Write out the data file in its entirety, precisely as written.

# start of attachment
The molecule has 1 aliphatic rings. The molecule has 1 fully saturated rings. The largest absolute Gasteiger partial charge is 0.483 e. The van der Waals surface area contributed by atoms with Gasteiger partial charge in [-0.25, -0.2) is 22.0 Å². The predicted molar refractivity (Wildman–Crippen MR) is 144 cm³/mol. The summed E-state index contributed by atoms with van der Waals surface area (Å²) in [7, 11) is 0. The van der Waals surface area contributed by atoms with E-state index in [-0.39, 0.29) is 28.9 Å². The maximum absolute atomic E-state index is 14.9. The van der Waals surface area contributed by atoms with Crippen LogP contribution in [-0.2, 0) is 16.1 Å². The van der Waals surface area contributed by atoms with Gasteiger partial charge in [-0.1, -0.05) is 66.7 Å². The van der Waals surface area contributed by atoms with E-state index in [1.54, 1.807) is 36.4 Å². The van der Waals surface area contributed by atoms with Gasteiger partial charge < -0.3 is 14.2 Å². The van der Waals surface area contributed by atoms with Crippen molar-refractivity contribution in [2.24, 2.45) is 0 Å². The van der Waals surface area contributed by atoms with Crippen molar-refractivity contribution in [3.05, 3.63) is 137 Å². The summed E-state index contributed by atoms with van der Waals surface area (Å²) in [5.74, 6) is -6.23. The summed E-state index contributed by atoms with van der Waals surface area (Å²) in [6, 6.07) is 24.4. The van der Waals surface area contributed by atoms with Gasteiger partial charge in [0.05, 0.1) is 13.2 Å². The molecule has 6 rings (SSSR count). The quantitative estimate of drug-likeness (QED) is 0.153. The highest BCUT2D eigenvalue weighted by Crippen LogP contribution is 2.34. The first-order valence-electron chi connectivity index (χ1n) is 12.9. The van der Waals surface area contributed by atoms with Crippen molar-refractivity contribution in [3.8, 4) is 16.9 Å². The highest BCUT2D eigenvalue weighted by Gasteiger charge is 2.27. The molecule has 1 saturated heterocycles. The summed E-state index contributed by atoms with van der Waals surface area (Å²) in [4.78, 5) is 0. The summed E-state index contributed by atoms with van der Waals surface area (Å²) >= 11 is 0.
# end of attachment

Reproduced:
The molecule has 1 aliphatic rings. The molecule has 1 fully saturated rings. The largest absolute Gasteiger partial charge is 0.483 e. The van der Waals surface area contributed by atoms with Gasteiger partial charge in [-0.25, -0.2) is 22.0 Å². The predicted molar refractivity (Wildman–Crippen MR) is 144 cm³/mol. The summed E-state index contributed by atoms with van der Waals surface area (Å²) in [7, 11) is 0. The van der Waals surface area contributed by atoms with E-state index in [-0.39, 0.29) is 28.9 Å². The maximum absolute atomic E-state index is 14.9. The van der Waals surface area contributed by atoms with Crippen LogP contribution in [-0.2, 0) is 16.1 Å². The van der Waals surface area contributed by atoms with Gasteiger partial charge in [-0.1, -0.05) is 66.7 Å². The van der Waals surface area contributed by atoms with E-state index in [1.54, 1.807) is 36.4 Å². The van der Waals surface area contributed by atoms with Gasteiger partial charge < -0.3 is 14.2 Å². The van der Waals surface area contributed by atoms with Crippen molar-refractivity contribution in [2.24, 2.45) is 0 Å². The van der Waals surface area contributed by atoms with Crippen molar-refractivity contribution in [3.05, 3.63) is 137 Å². The summed E-state index contributed by atoms with van der Waals surface area (Å²) in [5.74, 6) is -6.23. The summed E-state index contributed by atoms with van der Waals surface area (Å²) in [6, 6.07) is 24.4. The van der Waals surface area contributed by atoms with Gasteiger partial charge in [0.05, 0.1) is 13.2 Å². The molecule has 6 rings (SSSR count). The quantitative estimate of drug-likeness (QED) is 0.153. The highest BCUT2D eigenvalue weighted by Crippen LogP contribution is 2.34. The first-order valence-electron chi connectivity index (χ1n) is 12.9. The van der Waals surface area contributed by atoms with Crippen molar-refractivity contribution in [3.8, 4) is 16.9 Å². The highest BCUT2D eigenvalue weighted by Gasteiger charge is 2.27. The molecule has 1 saturated heterocycles. The summed E-state index contributed by atoms with van der Waals surface area (Å²) in [4.78, 5) is 0. The summed E-state index contributed by atoms with van der Waals surface area (Å²) >= 11 is 0.